The Duchess of Cambridge
Kate Middleton is at the front of the Royals effort to build mental health awareness and to provide more support to front line workers. The Duchess of Cambridge has also become Patron of the Maternal Mental Health Alliance, a UK-wide charity which brings together over 100 organisations to ensure that women and families affected by perinatal mental health challenges have access to high quality, comprehensive care and support.
The Royal Foundation of The Duke and Duchess of Cambridge has granted nearly £1.8 million in supporting the frontline community and the nation’s mental health, through a bespoke fund which was set up as part of the organisation’s response to COVID-19.
“Over recent months we have all been in awe of the incredible work that frontline staff and emergency responders have been doing in response to COVID-19, but we know that for many of them, their families, and for thousands of others across the UK, the pandemic will have a lasting impact on their mental health.“The Duchess of Cambridge
To support the nation’s mental health after Covid and the years ahead, grants were given to mental health charities to increase their capacity for helpline and chat services to meet rising demand.
Together, the grants made through the COVID-19 Response Fund ensure that:
- All emergency responders will have access to individual grief trauma counselling from Hospice UK;
- Over 250,000 emergency responders will have access to peer-to-peer support through Mind’s Blue Light programme;
- The Ambulance Staff Charity will be able to provide an additional 2,780 hours of support for the UK’s ambulance community;
- Campaign Against Living Miserably (CALM) will be able to respond to 2,300 more contacts each month;
- Shout 85258 will be able to have 250 more text message conversations with people who are struggling to cope every day;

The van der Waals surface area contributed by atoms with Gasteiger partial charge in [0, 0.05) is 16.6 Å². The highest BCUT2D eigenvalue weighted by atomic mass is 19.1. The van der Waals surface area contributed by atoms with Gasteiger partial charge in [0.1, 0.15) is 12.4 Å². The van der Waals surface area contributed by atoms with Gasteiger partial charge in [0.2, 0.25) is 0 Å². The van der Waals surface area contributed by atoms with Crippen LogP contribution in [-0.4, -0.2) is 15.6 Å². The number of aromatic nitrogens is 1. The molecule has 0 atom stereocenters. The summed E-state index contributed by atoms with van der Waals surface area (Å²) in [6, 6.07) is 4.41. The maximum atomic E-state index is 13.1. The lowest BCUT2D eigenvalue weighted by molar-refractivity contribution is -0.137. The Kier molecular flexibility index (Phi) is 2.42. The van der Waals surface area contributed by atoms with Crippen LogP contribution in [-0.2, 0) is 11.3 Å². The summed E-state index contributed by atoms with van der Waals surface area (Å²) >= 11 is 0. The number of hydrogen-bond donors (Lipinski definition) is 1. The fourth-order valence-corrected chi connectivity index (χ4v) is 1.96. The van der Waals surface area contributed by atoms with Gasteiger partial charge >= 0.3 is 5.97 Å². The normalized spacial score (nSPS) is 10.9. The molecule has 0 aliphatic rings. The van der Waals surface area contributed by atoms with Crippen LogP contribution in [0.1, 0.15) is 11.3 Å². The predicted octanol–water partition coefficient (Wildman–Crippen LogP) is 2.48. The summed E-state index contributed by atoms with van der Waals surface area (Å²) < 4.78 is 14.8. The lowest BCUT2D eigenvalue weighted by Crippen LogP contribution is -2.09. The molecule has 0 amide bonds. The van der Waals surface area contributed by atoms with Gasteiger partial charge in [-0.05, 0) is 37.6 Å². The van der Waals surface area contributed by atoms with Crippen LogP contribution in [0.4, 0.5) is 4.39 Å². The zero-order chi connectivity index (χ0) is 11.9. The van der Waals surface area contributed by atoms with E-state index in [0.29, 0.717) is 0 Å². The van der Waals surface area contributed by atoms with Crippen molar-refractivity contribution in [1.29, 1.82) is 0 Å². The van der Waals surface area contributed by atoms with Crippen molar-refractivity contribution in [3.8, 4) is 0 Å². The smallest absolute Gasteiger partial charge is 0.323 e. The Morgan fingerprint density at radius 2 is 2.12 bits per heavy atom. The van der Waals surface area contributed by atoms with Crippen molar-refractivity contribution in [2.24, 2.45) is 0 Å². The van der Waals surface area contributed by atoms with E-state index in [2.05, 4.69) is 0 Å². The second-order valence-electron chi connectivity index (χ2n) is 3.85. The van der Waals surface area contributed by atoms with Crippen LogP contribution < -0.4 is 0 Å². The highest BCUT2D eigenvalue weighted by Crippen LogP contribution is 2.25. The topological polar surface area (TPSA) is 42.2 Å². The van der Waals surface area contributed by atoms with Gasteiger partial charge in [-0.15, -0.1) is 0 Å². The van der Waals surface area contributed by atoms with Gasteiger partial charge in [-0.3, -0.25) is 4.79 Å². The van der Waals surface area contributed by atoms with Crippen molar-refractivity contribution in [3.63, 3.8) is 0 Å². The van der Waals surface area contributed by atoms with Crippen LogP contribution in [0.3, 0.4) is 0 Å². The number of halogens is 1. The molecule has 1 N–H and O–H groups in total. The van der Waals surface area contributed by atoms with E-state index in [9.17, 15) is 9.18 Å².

- The Mix will expand their group chat service for young people to seven days per week;
- Teachers, children and their parents will be supported to cope with mental health needs, including self-care and managing anxiety as schools re-open, thanks to training and resources from Place2Be and The Anna Freud Centre; and
- An additional 20,000 new mothers will be supported by Best Beginnings, thanks to a community mental health training project to reach pregnant women and new parents.
Princess Diana explained what it was like to be the first person in the royal family to openly speak about her experience with post-natal depression.
“I was unwell with post-natal depression, which no one ever discusses, post-natal depression, you have to read about it afterwards, and that in itself was a bit of a difficult time,” Diana said during an appearance on BBC’s Panorama in 1995.
“You’d wake up in the morning feeling you didn’t want to get out of bed, you felt misunderstood, and just very, very low in yourself.”
She added that it took her by surprise because she had “never had depression in my life.”
“I received a great deal of treatment, but I knew in myself that actually what I needed was space and time to adapt to all the different roles that had come my way,” she added.
“I knew I could do it, but I needed people to be patient and give me the space to do it.”